Brewers Call For Government And Consumers To Support Their Local
“The Brewers Association of New Zealand is concerned by the continued lack of sector specific support for the hospitality industry. The sector has been signalling the need for assistance since the first week of the most recent lockdown and the recent hospitality sector meeting with Government Ministers where no targeted support was signalled for the hospitality sector just shows that the sector is being left to languish. The Brewing industry encourages New Zealanders in level 2 areas and Auckland for those still at level 3 to support their local venues.” Says Brewers Association Executive Director Dylan Firth
“As a country we have a great tradition for looking after our neighbours and mates. Most of New Zealand’s hospitality businesses are owned, run and worked in by those same people and we should be supporting them.” Said Firth
“Our members have been the first to acknowledge the role of industry to support business where they can. To date our members have committed to support the wider hospitality sector through renegotiation of debt, extension of credit, cash back for unused product which was spoiled over lockdown in 2020 and multi-million dollar spend in marketing encouraging consumers to support local.” Said Firth
“While we acknowledge the value of the wage subsidy and resurgence support payment, this only covers some staff costs and a fraction of what it takes to survive idle at level 3 or at significant restricted capacity at level 2, which as we now know will continue for the whole country for some time. Business owners all over New Zealand have dipped into their reserves, refinanced their houses and taken on extra debt throughout the last 24 months and many are at breaking point.” Said Firth
“The Government continues to ignore the repeated calls for targeted support for the hospitality sector while providing packages for others like tourism, aviation, media, RSE workers for agriculture, trade apprenticeships and most recently the events and arts sector to name a few. We ask, what is it about hospitality that has given pause for this government to enact targeted support.” Said Firth
“What we have seen is the rhetoric that hospitality businesses have a short lifespan and that there is a level of ‘churn’ that this government seems to believe inevitable. But in fact, there are large numbers of operators who have been in the sector for years with well established businesses that are either on the brink or have already resigned themselves to shutting the doors. It’s telling that things are serious when you see the length of time many people have had in the industry and only now are being truly challenged whether they can continue” Said Firth
“We know that across the country this level 2 is different, we have not seen the surge in economic activity for the hospitality sector that we did post the 2020 lockdowns. While GDP figures for this year are at recent record levels and there had been some positive signs in the hospitality sector quarters 1 and 2. However, this can be somewhat misleading. Electronic card spend for food and beverage services was down over a billion dollars over the last 2 years.” Said Firth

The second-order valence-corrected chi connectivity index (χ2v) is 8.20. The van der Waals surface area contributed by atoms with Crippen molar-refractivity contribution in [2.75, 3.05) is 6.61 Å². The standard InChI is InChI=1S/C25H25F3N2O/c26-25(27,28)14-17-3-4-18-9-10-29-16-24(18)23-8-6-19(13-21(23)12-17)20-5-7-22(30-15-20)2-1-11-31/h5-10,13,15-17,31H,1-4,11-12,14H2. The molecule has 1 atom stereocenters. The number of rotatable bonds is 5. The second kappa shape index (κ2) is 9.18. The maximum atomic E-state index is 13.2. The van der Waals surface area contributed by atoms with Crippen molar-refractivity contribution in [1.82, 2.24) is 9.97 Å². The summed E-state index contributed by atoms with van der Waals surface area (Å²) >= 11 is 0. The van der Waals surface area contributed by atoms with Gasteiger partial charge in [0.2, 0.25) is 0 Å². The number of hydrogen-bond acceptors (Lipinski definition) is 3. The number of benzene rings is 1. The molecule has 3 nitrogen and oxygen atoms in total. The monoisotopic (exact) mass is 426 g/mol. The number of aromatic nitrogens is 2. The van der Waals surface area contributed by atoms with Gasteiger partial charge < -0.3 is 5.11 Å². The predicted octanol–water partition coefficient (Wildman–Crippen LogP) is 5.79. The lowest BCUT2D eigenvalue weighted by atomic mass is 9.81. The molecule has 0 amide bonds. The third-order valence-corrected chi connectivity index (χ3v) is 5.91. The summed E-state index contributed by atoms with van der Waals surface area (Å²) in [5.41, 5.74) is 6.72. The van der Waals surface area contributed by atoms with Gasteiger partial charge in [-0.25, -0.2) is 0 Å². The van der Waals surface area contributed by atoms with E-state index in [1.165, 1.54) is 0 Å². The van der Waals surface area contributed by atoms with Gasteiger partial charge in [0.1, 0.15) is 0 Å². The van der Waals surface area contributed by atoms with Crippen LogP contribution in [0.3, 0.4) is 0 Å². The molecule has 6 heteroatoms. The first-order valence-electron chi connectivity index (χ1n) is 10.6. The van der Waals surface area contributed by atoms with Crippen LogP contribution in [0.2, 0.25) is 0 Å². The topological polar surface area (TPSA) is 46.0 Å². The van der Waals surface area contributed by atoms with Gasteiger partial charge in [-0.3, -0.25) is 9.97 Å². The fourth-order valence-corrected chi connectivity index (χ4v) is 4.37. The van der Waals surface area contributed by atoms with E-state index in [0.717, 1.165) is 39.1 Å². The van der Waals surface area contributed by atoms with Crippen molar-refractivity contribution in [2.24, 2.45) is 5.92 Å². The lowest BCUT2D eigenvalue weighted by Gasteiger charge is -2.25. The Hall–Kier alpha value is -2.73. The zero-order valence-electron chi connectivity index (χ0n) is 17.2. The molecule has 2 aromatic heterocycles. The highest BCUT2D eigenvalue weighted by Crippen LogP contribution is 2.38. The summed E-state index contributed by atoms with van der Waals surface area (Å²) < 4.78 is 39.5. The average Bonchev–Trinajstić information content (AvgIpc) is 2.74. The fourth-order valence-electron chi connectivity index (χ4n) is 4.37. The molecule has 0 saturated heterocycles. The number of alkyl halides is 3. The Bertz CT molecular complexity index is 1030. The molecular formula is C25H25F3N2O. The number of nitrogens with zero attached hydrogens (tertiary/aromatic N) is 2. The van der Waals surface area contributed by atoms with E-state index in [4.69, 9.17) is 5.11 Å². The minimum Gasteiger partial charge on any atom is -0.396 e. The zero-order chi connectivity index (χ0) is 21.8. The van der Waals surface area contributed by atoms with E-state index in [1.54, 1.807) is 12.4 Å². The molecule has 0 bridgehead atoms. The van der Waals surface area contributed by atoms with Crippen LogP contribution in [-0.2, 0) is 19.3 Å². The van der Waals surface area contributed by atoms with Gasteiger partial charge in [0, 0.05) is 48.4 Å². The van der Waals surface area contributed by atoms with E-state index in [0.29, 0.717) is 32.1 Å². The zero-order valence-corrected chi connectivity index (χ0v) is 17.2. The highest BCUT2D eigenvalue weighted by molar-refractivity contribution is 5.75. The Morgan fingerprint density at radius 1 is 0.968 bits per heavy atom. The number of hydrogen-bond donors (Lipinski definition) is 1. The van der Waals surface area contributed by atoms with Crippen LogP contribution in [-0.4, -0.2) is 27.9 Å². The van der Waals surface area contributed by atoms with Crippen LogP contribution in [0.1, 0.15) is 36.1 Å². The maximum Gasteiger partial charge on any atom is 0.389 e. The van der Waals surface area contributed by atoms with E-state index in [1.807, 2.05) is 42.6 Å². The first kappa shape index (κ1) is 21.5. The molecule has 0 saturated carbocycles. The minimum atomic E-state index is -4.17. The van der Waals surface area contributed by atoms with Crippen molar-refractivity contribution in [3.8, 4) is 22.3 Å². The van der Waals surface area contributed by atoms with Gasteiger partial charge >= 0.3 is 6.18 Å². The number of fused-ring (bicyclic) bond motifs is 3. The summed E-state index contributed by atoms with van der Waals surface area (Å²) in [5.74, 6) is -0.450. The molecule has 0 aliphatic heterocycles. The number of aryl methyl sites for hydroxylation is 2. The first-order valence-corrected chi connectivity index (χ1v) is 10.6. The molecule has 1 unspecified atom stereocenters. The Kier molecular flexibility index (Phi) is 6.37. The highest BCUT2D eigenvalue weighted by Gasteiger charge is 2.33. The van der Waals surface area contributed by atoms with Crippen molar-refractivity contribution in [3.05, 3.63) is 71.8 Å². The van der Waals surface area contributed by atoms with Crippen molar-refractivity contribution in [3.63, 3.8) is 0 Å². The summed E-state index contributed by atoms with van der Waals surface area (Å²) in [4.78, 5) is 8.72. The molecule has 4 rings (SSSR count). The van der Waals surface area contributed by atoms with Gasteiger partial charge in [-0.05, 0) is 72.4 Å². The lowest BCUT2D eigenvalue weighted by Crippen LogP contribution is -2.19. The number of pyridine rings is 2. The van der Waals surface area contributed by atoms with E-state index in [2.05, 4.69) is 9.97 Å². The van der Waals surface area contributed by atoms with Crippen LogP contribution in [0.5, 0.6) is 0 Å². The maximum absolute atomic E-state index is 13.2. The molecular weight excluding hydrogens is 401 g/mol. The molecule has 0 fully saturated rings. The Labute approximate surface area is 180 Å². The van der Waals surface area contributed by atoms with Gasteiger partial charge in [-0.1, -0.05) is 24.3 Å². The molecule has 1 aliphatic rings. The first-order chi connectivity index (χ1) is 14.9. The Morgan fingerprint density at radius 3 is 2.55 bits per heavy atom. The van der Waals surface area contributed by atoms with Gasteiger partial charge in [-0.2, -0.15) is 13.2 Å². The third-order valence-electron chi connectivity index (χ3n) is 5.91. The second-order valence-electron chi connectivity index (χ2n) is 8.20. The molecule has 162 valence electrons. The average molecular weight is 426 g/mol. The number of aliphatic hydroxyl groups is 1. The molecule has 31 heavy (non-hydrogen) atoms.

“The brewing sector is extremely sensitive to the issues hospitality businesses face with lockdowns, for us these businesses not only provide a valuable channel to market they also are huge supporters of the diverse range of products small and large breweries offer. We see the costs that flow onto their businesses through the constant communication we have as suppliers and know that some costs won’t disappear. For example, we know that with current CPI levels, 2022 is likely to see an increase in beer excise tax higher than anything in the last 20 years. At projected rates if costs are passed on to those venues with alcohol licences it would be equivalent to an average hospitality employees wage for 6.1 weeks. This kind of government led cost is just part of the unavoidable challenges the sector faces.” Said Firth
“But where the Government won’t, the rest of New Zealand can. We are urging kiwis to get out and support those hospitality businesses who are struggling at this time. Get together with your friends and whanau and enjoy a meal, a beer and the great hospitality that is on offer. Level 2 restrictions are tougher this time for businesses, with many are not seeing even 100 people in their premises over an entire day let alone at once. So, we urge kiwis to support your neighbour, friend or family member who works in the hospitality sector by getting out, getting vaccinated, masking up and being social. Social distancing doesn’t have to mean socially excluding.” Said Firth
The Brewers Association of New Zealand represents major New Zealand brewers and has a core purpose of celebrating beer, its contribution to the economy and to social wellbeing through responsible consumption.
Brewers Association members (Lion New Zealand Ltd and DB Breweries Ltd) produce approximately 80% of the beer brewed in New Zealand. The brewing industry is a major contributor to the ongoing success of the New Zealand economy – contributing $2.7 billion in beer sales in the year to March 2020. There are at least 257 commercial brewing operations throughout New Zealand and the brewing industry contributes over $634 million to GDP.